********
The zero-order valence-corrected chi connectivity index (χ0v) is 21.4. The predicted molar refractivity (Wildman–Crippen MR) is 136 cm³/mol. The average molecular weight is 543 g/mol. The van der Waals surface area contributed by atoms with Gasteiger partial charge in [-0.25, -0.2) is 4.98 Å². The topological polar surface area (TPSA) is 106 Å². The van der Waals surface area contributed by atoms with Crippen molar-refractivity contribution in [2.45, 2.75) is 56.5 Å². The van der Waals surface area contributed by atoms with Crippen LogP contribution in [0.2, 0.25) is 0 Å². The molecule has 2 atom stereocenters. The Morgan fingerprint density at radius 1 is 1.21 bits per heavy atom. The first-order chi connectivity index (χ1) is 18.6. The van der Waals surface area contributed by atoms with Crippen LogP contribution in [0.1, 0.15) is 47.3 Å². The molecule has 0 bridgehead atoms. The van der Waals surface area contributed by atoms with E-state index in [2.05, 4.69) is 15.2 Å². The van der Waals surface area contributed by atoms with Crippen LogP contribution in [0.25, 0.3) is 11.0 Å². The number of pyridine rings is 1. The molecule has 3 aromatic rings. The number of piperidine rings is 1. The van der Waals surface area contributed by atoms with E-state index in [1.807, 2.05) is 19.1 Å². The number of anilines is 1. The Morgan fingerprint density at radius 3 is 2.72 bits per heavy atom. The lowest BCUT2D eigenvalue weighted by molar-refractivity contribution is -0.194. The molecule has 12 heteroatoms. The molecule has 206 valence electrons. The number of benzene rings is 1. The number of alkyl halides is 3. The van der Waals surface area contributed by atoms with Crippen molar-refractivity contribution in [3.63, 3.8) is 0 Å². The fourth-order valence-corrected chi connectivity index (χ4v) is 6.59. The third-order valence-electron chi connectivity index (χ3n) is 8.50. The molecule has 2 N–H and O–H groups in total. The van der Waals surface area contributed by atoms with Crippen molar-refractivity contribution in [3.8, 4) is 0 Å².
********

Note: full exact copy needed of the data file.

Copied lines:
The zero-order valence-corrected chi connectivity index (χ0v) is 21.4. The predicted molar refractivity (Wildman–Crippen MR) is 136 cm³/mol. The average molecular weight is 543 g/mol. The van der Waals surface area contributed by atoms with Gasteiger partial charge in [-0.25, -0.2) is 4.98 Å². The topological polar surface area (TPSA) is 106 Å². The van der Waals surface area contributed by atoms with Crippen molar-refractivity contribution in [2.45, 2.75) is 56.5 Å². The van der Waals surface area contributed by atoms with Crippen LogP contribution in [0.2, 0.25) is 0 Å². The molecule has 2 atom stereocenters. The Morgan fingerprint density at radius 1 is 1.21 bits per heavy atom. The first-order chi connectivity index (χ1) is 18.6. The van der Waals surface area contributed by atoms with Crippen LogP contribution in [0.1, 0.15) is 47.3 Å². The molecule has 0 bridgehead atoms. The van der Waals surface area contributed by atoms with E-state index in [2.05, 4.69) is 15.2 Å². The van der Waals surface area contributed by atoms with Crippen LogP contribution in [0.25, 0.3) is 11.0 Å². The number of pyridine rings is 1. The molecule has 3 aromatic rings. The number of piperidine rings is 1. The van der Waals surface area contributed by atoms with E-state index in [1.807, 2.05) is 19.1 Å². The number of anilines is 1. The Morgan fingerprint density at radius 3 is 2.72 bits per heavy atom. The lowest BCUT2D eigenvalue weighted by molar-refractivity contribution is -0.194. The molecule has 12 heteroatoms. The molecule has 206 valence electrons. The number of benzene rings is 1. The number of alkyl halides is 3. The van der Waals surface area contributed by atoms with Crippen molar-refractivity contribution in [3.63, 3.8) is 0 Å². The fourth-order valence-corrected chi connectivity index (χ4v) is 6.59. The third-order valence-electron chi connectivity index (χ3n) is 8.50. The molecule has 2 N–H and O–H groups in total. The van der Waals surface area contributed by atoms with Crippen molar-refractivity contribution in [3.8, 4) is 0 Å².